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China 'can save $1.6 trillion by scrapping coal', report says

Roger Harrabin - BBC environment analyst
·3 min read
Aerial view of piles of coal at a coal-fired power station on December 30, 2020 in Xiangyang, Hubei Province of China
Coal-fired power stations are still a major part of China's energy production

China can save up to $1.6 trillion (£1.2 trillion) over 20 years by switching from coal power to renewables, a report says.

The authors say China must close 588 coal-fired power plants in a decade to meet climate pledges - but they insist the move will save cash.

That's because renewables are now so much cheaper than coal.

It mirrors the situation in the US, where coal tumbled from being the cheapest major fuel to the most expensive.

China is currently running 1,058 coal plants – more than half the world’s capacity.

The authors of the report from the climate think tank, TransitionZero, say to meet its stated goal of becoming "carbon neutral" by 2060, China must take radical action now.

China has announced it’s building five new nuclear stations to supply clean power – and President Xi has announced he will join a French-German climate summit on Friday.

It's also the world leader in wind turbines and solar panels.

Special US envoy on climate John Kerry speaks at a joint news conference with Bangladesh Foreign Minister Dr AK Abdul Momen in Dhaka, Bangladesh, 09 April 2021
US envoy on climate John Kerry is visiting countries around the world ahead of the summit

But over the past year the country has strayed in a high-carbon direction, with regional governors building new power stations to stimulate economic growth.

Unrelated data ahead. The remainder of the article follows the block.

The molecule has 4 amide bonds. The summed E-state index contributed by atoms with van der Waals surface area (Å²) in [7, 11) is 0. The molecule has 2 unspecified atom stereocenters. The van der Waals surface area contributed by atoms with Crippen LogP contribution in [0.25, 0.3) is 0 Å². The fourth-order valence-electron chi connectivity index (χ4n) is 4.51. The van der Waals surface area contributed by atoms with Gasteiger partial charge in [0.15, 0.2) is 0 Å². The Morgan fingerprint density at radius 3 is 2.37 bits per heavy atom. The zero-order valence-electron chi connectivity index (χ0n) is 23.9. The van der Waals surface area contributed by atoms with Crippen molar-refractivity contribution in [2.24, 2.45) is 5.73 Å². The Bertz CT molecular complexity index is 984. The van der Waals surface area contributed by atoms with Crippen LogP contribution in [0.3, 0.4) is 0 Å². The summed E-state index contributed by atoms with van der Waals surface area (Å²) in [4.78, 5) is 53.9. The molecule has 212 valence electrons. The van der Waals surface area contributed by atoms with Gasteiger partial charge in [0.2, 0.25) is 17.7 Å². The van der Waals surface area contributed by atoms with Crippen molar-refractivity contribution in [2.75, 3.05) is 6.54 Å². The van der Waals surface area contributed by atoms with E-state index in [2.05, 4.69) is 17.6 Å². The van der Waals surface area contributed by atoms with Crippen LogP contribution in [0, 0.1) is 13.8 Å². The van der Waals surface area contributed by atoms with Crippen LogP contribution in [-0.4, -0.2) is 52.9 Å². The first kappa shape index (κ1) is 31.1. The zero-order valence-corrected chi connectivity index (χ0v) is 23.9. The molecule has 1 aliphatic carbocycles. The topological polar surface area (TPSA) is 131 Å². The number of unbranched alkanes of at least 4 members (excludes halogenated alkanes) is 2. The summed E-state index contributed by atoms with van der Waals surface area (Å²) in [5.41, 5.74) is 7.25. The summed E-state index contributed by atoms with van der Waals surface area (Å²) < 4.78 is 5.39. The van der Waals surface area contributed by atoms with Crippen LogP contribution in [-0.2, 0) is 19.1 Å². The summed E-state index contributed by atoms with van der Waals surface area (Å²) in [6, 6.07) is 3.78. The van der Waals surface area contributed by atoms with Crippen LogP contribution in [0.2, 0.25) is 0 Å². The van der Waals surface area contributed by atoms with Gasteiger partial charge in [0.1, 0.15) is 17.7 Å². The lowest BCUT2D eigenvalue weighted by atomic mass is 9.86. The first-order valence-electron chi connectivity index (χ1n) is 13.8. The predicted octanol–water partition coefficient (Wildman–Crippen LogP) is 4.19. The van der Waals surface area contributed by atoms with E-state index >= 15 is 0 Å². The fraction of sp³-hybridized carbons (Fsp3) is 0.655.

The report warns that China’s 14th Five-year Plan risks creating “stranded assets” – that’s coal plants which get built but not used.

It’s based on satellite technology and machine learning, which are being used for the first time to determine exactly how much CO2 China’s power sector is emitting.

Western diplomats have been suspicious about the nation’s data, which is published on a provincial basis every month.

The UK and the US, by comparison, publish CO2 data at plant level every day. Accurate numbers are essential as countries attempt to fulfil their pledges to reduce emissions.

'Credible data'

Matt Gray, one of the report’s authors, told BBC News: “There has to be credible data on emissions so nations can trust each other in climate negotiations.

“Independent of climate considerations, our analysis finds China could save money, reduce stranded assets and improve its international reputation by replacing coal plants with zero-carbon alternatives,” he said.

Former US vice-president Al Gore, one of the sponsors of the research, said: “The economic opportunity presented by a transition from coal to clean energy shows that climate action and economic growth go hand in hand.”

Byford Tsang, from the think tank E3G, told BBC News: “The numbers behind the report look pretty robust – in some Chinese provinces, renewables are already equivalent to or cheaper than coal.”

According to research published by the Global Energy Monitor, a recent boom in coal-fired power construction in China is offsetting the cuts made in the rest of the world.

China completed 38.4 GW of new capacity in 2020, higher than the 37.8 GW of coal plants that were retired globally. It commissioned 76% of the world’s new coal plants last year, up from 64% in 2019, according to TransitionZero.

The US climate envoy John Kerry is in Shanghai for talks with Chinese climate negotiators.

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